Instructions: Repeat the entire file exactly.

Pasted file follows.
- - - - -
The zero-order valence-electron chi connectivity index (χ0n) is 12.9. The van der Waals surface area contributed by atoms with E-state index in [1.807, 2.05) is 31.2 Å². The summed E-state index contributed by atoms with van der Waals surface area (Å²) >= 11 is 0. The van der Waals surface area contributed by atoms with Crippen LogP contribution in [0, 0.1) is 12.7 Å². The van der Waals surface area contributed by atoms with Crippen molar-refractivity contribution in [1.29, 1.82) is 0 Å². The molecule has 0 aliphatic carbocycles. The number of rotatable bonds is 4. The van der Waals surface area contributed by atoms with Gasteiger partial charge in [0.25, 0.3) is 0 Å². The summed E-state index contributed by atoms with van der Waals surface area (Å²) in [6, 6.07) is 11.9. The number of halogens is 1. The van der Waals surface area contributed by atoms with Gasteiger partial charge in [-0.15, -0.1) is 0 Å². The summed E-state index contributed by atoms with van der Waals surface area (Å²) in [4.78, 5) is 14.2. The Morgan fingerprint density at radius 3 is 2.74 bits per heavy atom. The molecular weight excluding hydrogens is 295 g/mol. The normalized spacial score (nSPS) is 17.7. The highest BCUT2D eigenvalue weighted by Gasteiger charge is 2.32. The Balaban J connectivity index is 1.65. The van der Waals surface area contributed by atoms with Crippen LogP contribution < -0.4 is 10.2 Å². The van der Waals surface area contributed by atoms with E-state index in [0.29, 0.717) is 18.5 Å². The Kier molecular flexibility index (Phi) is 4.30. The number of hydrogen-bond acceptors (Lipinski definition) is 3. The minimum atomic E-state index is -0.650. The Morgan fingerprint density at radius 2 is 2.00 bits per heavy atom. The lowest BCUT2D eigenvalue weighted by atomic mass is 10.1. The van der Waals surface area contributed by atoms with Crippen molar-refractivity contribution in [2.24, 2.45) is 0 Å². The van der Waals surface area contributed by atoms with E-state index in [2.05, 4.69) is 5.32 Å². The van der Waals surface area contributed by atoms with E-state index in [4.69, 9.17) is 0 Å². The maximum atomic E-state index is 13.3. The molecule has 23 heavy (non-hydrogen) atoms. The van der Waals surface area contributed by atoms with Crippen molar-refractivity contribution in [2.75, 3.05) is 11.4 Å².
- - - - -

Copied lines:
The zero-order valence-electron chi connectivity index (χ0n) is 12.9. The van der Waals surface area contributed by atoms with E-state index in [1.807, 2.05) is 31.2 Å². The summed E-state index contributed by atoms with van der Waals surface area (Å²) >= 11 is 0. The van der Waals surface area contributed by atoms with Crippen LogP contribution in [0, 0.1) is 12.7 Å². The van der Waals surface area contributed by atoms with Crippen molar-refractivity contribution in [1.29, 1.82) is 0 Å². The molecule has 0 aliphatic carbocycles. The number of rotatable bonds is 4. The van der Waals surface area contributed by atoms with Gasteiger partial charge in [0.25, 0.3) is 0 Å². The summed E-state index contributed by atoms with van der Waals surface area (Å²) in [6, 6.07) is 11.9. The number of halogens is 1. The van der Waals surface area contributed by atoms with Gasteiger partial charge in [-0.15, -0.1) is 0 Å². The summed E-state index contributed by atoms with van der Waals surface area (Å²) in [4.78, 5) is 14.2. The Morgan fingerprint density at radius 3 is 2.74 bits per heavy atom. The molecular weight excluding hydrogens is 295 g/mol. The normalized spacial score (nSPS) is 17.7. The highest BCUT2D eigenvalue weighted by Gasteiger charge is 2.32. The Balaban J connectivity index is 1.65. The van der Waals surface area contributed by atoms with Crippen LogP contribution < -0.4 is 10.2 Å². The van der Waals surface area contributed by atoms with E-state index in [0.29, 0.717) is 18.5 Å². The Kier molecular flexibility index (Phi) is 4.30. The number of hydrogen-bond acceptors (Lipinski definition) is 3. The minimum atomic E-state index is -0.650. The Morgan fingerprint density at radius 2 is 2.00 bits per heavy atom. The lowest BCUT2D eigenvalue weighted by atomic mass is 10.1. The van der Waals surface area contributed by atoms with Crippen molar-refractivity contribution in [2.24, 2.45) is 0 Å². The van der Waals surface area contributed by atoms with E-state index in [2.05, 4.69) is 5.32 Å². The van der Waals surface area contributed by atoms with E-state index in [4.69, 9.17) is 0 Å². The maximum atomic E-state index is 13.3. The molecule has 23 heavy (non-hydrogen) atoms. The van der Waals surface area contributed by atoms with Crippen molar-refractivity contribution in [2.75, 3.05) is 11.4 Å².